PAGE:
THIS week has been a momentous week in the history of politics and media. Not only was it the first time ever that media mogul Rupert Murdoch and his son, James, graced their presence in parliament to be quizzed by a group of ever so humble MPs, but this was also the week that the EURO currency was on the brink of collapse.Two great powers of establishment in the first stages of meltdown. it sounds dramatic, but it also raises a key point about power. When something becomes too big, it ends up destroying itself through its greed, and hunger for more. Hunger for more and more, like the cunsumerist society we live in, is like a cancer that is infecting Europe at the centre. The Greek issue is, that very first stage of the cancer.
EU leaders came to Brussels yesterday to try to iron out a deal to prevent Greece from creating a "domino" effect in the EU, and ensuring the EURO did not indeed collapse like a House of Cards.
While the EU's leaders have indeed fleshed out up to a £100bn deal to help Greece, the question that I've always asked in relation to the EU and indeed the single currency, is:
Is it possible for a group of nation states to be able to have one currency and live in harmony with that currency?
With Ireland in hot water, as part of the United Kingdom, that does indeed mean that the EURO is just as much a British problem, as it is a EURO problem. The problem is with the European Union, it has got too big for its boots. Post 1945, the EU was supposed to be a collaboration of countries to fight the terrible state of potential EU dictatorships, and to prevent so called Hitlers from ever having the kind of power to be able to take over Europe.
Since then, the EU has become, in its own shadow, a universal dictator, that just cannot cope with too many fingers in the European economic pie. Is it really possible for a group of countries, each with their own tax policies, budgets, different debt burdens, and other economic foibles to really come together and join as one?
In my opinion, the bailout of Greece is rather like doing a touch up job on a jaded, and flimsy wall that needs serious restructuring. You cannot ignore the fact that with Ireland, Portugal, Spain, Italy, atill facing their share of economic problems inside the EUROZONE that the EURO has been, and maybe in future a disaster waiting to happen. For now, EU leaders have, as I say put a lick of paint on the problem, but how long will that paint rub off again?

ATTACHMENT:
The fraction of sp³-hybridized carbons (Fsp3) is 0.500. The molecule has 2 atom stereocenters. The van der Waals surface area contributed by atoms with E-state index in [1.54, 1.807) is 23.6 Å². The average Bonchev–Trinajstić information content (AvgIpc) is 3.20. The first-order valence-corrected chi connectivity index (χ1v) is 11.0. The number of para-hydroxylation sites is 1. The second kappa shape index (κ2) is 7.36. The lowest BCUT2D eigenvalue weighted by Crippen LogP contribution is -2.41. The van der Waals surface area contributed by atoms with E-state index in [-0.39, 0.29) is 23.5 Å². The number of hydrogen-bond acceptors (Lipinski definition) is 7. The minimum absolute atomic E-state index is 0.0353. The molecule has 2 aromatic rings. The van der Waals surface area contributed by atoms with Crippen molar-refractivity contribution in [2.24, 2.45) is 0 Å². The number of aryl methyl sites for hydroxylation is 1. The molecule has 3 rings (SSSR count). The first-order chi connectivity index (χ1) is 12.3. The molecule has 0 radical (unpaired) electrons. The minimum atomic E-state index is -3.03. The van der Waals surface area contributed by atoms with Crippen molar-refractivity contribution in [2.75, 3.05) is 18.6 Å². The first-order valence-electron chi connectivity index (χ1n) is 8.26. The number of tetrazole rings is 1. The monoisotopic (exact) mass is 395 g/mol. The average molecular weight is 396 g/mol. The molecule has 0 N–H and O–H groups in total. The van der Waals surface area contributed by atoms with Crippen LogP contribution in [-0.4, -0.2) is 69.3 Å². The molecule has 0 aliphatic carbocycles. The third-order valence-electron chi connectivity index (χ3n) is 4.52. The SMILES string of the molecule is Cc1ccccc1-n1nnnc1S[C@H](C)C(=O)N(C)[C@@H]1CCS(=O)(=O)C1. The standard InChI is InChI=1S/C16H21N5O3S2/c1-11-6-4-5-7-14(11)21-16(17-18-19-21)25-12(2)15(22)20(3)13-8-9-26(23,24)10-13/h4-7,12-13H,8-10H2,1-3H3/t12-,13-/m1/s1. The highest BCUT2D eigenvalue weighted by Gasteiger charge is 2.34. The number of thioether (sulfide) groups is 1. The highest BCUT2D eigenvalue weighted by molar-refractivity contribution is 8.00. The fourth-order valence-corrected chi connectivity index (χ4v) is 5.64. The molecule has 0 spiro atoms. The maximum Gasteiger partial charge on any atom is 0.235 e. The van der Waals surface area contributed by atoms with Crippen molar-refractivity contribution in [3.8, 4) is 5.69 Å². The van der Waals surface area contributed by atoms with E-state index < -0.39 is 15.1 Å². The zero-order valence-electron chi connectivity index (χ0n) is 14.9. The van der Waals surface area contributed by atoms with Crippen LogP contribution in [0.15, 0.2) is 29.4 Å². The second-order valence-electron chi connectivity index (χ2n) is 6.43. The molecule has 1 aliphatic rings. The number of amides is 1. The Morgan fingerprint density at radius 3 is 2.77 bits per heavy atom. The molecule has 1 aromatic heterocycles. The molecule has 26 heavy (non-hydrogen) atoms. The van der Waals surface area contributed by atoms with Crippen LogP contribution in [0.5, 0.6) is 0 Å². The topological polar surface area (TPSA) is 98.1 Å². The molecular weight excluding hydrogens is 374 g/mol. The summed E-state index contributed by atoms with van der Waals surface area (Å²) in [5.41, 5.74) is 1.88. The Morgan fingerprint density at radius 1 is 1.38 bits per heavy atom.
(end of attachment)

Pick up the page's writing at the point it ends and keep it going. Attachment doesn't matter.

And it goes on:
A Think Tank analyst Raoul Ruparel of Open Europe, said: “A second Greek bail-out is almost certain to result in outright losses for taxpayers further down the road because, even with the help of additional money, Greece remains likely to default within the next few years. Another bailout will also increase the cost of a Greek default, transferring a far bigger chunk of the burden from private investors to taxpayers.”
“EU leaders are playing with fire by putting yet another bailout package on the table. Far from uniting Europe, a second Greek bailout will simply spur on the growing divisions between the EU’s north and south. Taxpayers in richer countries resent underwriting foreign governments’ debt, while citizens in the eurozone’s south are growing increasingly hostile to EU-mandated austerity measures. How this tension will play out in future is anyone’s guess.”
One thing that we do owe a debt to is Gordon Brown, ex-PM, and ex-Chancellor. He had the resolve to not take Britain into the EURO single European Currency - unless the five economic tests were met. They still clearly haven't been met. In my opinion, it is only a matter of time before the EURO fails, and the EUROPEAN PROJECT has to be rethought, restructured.
While David Cameron, who it is said wants to renegotiate Britain's role in the EU, he obviously will have to run that past the Liberals under Nick Clegg, the real question to ask, is it time that Britain stood up to the EU once and for all, and redefined our role in this costly project that has clearly over the last few years, become too big for its boots. Forget the small fry of the Liberals, David Cameron, this is your moment to step up and show the leadership that everyone is craving from British leaders.
On a similar point, the similarities with the Labour Party's legacy of throwing money at the problems of Britain, can transgress to the EU. The more money you throw at a problem, without actually having a proper plan is always going to be a disaster waiting to happen. Like bailing out a family, bailing out a country, or indeed an institution, there is only many times you can bail them out. After a while, you have to say, "enough is enough?"
The clock is ticking.